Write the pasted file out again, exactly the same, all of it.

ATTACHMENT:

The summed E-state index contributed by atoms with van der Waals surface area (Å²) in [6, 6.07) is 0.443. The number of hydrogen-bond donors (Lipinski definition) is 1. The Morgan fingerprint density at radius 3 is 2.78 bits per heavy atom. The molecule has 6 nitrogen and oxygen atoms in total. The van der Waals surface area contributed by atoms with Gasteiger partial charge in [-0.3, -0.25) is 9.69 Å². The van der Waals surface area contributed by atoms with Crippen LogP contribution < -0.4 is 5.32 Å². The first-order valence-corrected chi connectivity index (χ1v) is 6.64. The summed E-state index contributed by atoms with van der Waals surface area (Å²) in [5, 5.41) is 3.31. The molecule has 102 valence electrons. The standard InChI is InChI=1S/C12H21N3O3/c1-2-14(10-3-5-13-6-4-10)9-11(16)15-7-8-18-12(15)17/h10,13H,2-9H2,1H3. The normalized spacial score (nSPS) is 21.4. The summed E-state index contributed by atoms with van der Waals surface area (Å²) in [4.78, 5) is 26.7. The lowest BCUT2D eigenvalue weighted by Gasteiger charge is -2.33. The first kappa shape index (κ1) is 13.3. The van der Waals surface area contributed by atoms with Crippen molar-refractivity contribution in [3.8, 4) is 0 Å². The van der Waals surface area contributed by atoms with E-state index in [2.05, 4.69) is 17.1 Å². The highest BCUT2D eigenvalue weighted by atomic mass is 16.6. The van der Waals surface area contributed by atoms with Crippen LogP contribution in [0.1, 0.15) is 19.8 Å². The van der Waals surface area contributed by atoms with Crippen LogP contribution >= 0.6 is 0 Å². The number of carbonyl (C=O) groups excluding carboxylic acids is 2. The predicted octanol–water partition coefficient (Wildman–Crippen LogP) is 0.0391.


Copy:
The summed E-state index contributed by atoms with van der Waals surface area (Å²) in [6, 6.07) is 0.443. The number of hydrogen-bond donors (Lipinski definition) is 1. The Morgan fingerprint density at radius 3 is 2.78 bits per heavy atom. The molecule has 6 nitrogen and oxygen atoms in total. The van der Waals surface area contributed by atoms with Gasteiger partial charge in [-0.3, -0.25) is 9.69 Å². The van der Waals surface area contributed by atoms with Crippen LogP contribution < -0.4 is 5.32 Å². The first-order valence-corrected chi connectivity index (χ1v) is 6.64. The summed E-state index contributed by atoms with van der Waals surface area (Å²) in [5, 5.41) is 3.31. The molecule has 102 valence electrons. The standard InChI is InChI=1S/C12H21N3O3/c1-2-14(10-3-5-13-6-4-10)9-11(16)15-7-8-18-12(15)17/h10,13H,2-9H2,1H3. The normalized spacial score (nSPS) is 21.4. The summed E-state index contributed by atoms with van der Waals surface area (Å²) in [4.78, 5) is 26.7. The lowest BCUT2D eigenvalue weighted by Gasteiger charge is -2.33. The first kappa shape index (κ1) is 13.3. The van der Waals surface area contributed by atoms with Crippen molar-refractivity contribution in [3.8, 4) is 0 Å². The van der Waals surface area contributed by atoms with E-state index in [2.05, 4.69) is 17.1 Å². The highest BCUT2D eigenvalue weighted by atomic mass is 16.6. The van der Waals surface area contributed by atoms with Crippen LogP contribution in [0.1, 0.15) is 19.8 Å². The van der Waals surface area contributed by atoms with Crippen LogP contribution >= 0.6 is 0 Å². The number of carbonyl (C=O) groups excluding carboxylic acids is 2. The predicted octanol–water partition coefficient (Wildman–Crippen LogP) is 0.0391.